Sunday, August 19, 2007

Gigantic Big Bend End of Summer Birdomania Blowout.

Wow! What a birding weekend. After being stuck on Texas bird #489 for several months, I scored five new Texas birds in three days. Here's how it happened.

Two weeks ago Honey and I were visiting my Dad up in the pretty but birdingly boring Missouri Ozarks where I grew up. On the way home to Weslaco I was seriously contemplating swinging over by Big Bend National Park and checking it for fall migrants. I had a Red-faced Warbler on the Pinnacles Trail a few years ago during August. Or maybe we would hike up little birded Pine Canyon. Well, we didn't go cuz I decided it was too far out of the way. Then a few days ago there's this post on TEXBIRDS. Eric Carpenter had found a first Texas record for Fan-tailed Warbler in little birded Pine Canyon. Holy moly, That should have been my bird!

Well we couldn't leave for a few days, but we finally managed to get away on Thurs, four days after the warbler was first found. We pulled into Big Bend at 10 PM and drove up the dark, rough road to Pine Canyon and set up our tent at one of the primitive campsites. Honey slept like a baby as always while I tossed and turned thinking about my strategy for finding the bird among the expected hoard of noisy birders. Fantailed Warbler is an ABA mega-rarity from Mexico that seldon stays long for viewing. Not many birders have it on their life list. I chased a couple in Arizona only to come up empty handed.

Much to my surprise we were alone at the trailhead as we started the two mile hike through high desert vegetation just before sunrise. The rising sun beautifully illuminated this uncommonly visited canyon in the park.

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The first good bird was this female/juvenile Lucifer Hummingbird. I had failed to twitch one in Texas despite a half dozen trips to Big Bend,

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As we climbed the canyon became more narrow and lush with oaks and madrone. The second new bird for my Texas list were three Whip-poor-wills that flushed ahead of us. Not exciting but a bird I had missed previously in Texas. We went up a bit higher. I did a few Northern Pygmy Owl toots to attract birds. Through the years I have found passerines to be very responsive to pygmy owl calls in the higher elevations of the park. Well, not only did the did I get scolds from the Black-crested Titmice and Bewick's Wrens in the area, I was amazed but not totally surprised to hear a return call from a Northern Pygmy Owl. There are only two previously accepted records for the state, both from Big Bend. The call was the double toots of the gnoma subspcies, native to SE Arizona and Mexico. I whistled some more calls and soon saw the fiesty, diminutive owl who was being mobbbed by even fiestier Acorn Woodpeckers, Scott's Orioles and titmice. With a little work we managed to get a few record shots. A very good bird for Texas!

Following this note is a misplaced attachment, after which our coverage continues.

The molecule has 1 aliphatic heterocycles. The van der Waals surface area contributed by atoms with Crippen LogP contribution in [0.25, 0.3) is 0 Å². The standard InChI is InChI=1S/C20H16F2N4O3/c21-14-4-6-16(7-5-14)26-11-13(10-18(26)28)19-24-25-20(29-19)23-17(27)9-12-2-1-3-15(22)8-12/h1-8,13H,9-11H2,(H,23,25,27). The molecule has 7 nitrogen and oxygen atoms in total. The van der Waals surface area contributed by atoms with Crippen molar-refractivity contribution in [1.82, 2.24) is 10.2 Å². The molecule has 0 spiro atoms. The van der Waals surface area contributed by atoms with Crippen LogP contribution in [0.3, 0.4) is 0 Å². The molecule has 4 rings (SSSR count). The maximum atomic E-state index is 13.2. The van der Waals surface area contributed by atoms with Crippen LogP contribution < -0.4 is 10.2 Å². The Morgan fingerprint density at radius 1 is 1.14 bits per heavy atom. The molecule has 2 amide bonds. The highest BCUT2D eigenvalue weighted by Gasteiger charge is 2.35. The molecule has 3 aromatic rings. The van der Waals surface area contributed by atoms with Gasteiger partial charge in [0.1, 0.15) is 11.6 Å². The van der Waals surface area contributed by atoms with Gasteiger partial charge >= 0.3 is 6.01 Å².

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The rest of the morning was spent searching for the Fan-tailed Warbler at the end of the box canyon know as the Pine Canyon Pouroff. Four other birders joined us and after three hours of searching and waiting we managed brief but OK views of the Fan-tailed Warbler. I've seen many of these in Mexico so we decided to leave and head back home. The only warbler I'm missing on my ABA list is Kirtland's Warbler which just requires a trip to Michigan in the summer. I'll get it someday. Four new Texas birds and an ABA lifer all in one day. Pretty cool. But I'm not done yet. When we got home Sat. afternoon and checked TEXBIRDS I learned Martin Reid had found a Long-tailed Jaeger in San Antonio at Braunig Lake. Oooh, I need that for the Texas list. So guess what I did this morning.

1 comment:

david said...

Wow. Spectacular. I'm VERY jealous.

I've been watching the Fan-tailed discussion on Texbirds of course, but it doesn't look like I'll get away from Dallas anytime soon.

Glad you enjoyed it, anyway.